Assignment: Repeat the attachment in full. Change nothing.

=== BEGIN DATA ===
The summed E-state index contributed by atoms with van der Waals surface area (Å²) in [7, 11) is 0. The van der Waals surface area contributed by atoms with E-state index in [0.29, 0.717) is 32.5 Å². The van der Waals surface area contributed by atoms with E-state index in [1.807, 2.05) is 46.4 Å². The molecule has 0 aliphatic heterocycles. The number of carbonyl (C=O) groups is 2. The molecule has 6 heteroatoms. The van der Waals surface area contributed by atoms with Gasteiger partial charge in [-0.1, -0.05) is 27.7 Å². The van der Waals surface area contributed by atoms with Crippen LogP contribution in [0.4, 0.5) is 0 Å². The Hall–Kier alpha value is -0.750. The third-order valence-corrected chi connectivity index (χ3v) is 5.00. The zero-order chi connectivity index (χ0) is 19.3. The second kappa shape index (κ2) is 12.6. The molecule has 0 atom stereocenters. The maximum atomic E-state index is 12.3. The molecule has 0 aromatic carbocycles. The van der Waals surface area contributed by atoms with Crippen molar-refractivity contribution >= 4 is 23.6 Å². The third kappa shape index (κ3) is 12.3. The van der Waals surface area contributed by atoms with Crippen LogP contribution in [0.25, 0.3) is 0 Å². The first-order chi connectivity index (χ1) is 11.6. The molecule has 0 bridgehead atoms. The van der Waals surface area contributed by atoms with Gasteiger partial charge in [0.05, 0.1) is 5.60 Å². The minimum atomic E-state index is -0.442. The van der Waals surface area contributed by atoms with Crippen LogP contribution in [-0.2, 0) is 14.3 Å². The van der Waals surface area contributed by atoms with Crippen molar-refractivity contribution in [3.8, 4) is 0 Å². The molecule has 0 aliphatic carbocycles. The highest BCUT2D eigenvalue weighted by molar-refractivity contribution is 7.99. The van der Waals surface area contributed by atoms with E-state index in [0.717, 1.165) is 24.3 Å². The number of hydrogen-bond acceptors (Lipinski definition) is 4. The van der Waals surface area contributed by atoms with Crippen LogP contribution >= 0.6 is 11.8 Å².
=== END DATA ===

The summed E-state index contributed by atoms with van der Waals surface area (Å²) in [7, 11) is 0. The van der Waals surface area contributed by atoms with E-state index in [0.29, 0.717) is 32.5 Å². The van der Waals surface area contributed by atoms with E-state index in [1.807, 2.05) is 46.4 Å². The molecule has 0 aliphatic heterocycles. The number of carbonyl (C=O) groups is 2. The molecule has 6 heteroatoms. The van der Waals surface area contributed by atoms with Gasteiger partial charge in [-0.1, -0.05) is 27.7 Å². The van der Waals surface area contributed by atoms with Crippen LogP contribution in [0.4, 0.5) is 0 Å². The Hall–Kier alpha value is -0.750. The third-order valence-corrected chi connectivity index (χ3v) is 5.00. The zero-order chi connectivity index (χ0) is 19.3. The second kappa shape index (κ2) is 12.6. The molecule has 0 atom stereocenters. The maximum atomic E-state index is 12.3. The molecule has 0 aromatic carbocycles. The van der Waals surface area contributed by atoms with Crippen molar-refractivity contribution >= 4 is 23.6 Å². The third kappa shape index (κ3) is 12.3. The van der Waals surface area contributed by atoms with Crippen LogP contribution in [0.25, 0.3) is 0 Å². The first-order chi connectivity index (χ1) is 11.6. The molecule has 0 bridgehead atoms. The van der Waals surface area contributed by atoms with Gasteiger partial charge in [0.05, 0.1) is 5.60 Å². The minimum atomic E-state index is -0.442. The van der Waals surface area contributed by atoms with Crippen LogP contribution in [-0.2, 0) is 14.3 Å². The van der Waals surface area contributed by atoms with Crippen molar-refractivity contribution in [3.8, 4) is 0 Å². The molecule has 0 aliphatic carbocycles. The highest BCUT2D eigenvalue weighted by molar-refractivity contribution is 7.99. The van der Waals surface area contributed by atoms with E-state index in [0.717, 1.165) is 24.3 Å². The number of hydrogen-bond acceptors (Lipinski definition) is 4. The van der Waals surface area contributed by atoms with Crippen LogP contribution >= 0.6 is 11.8 Å².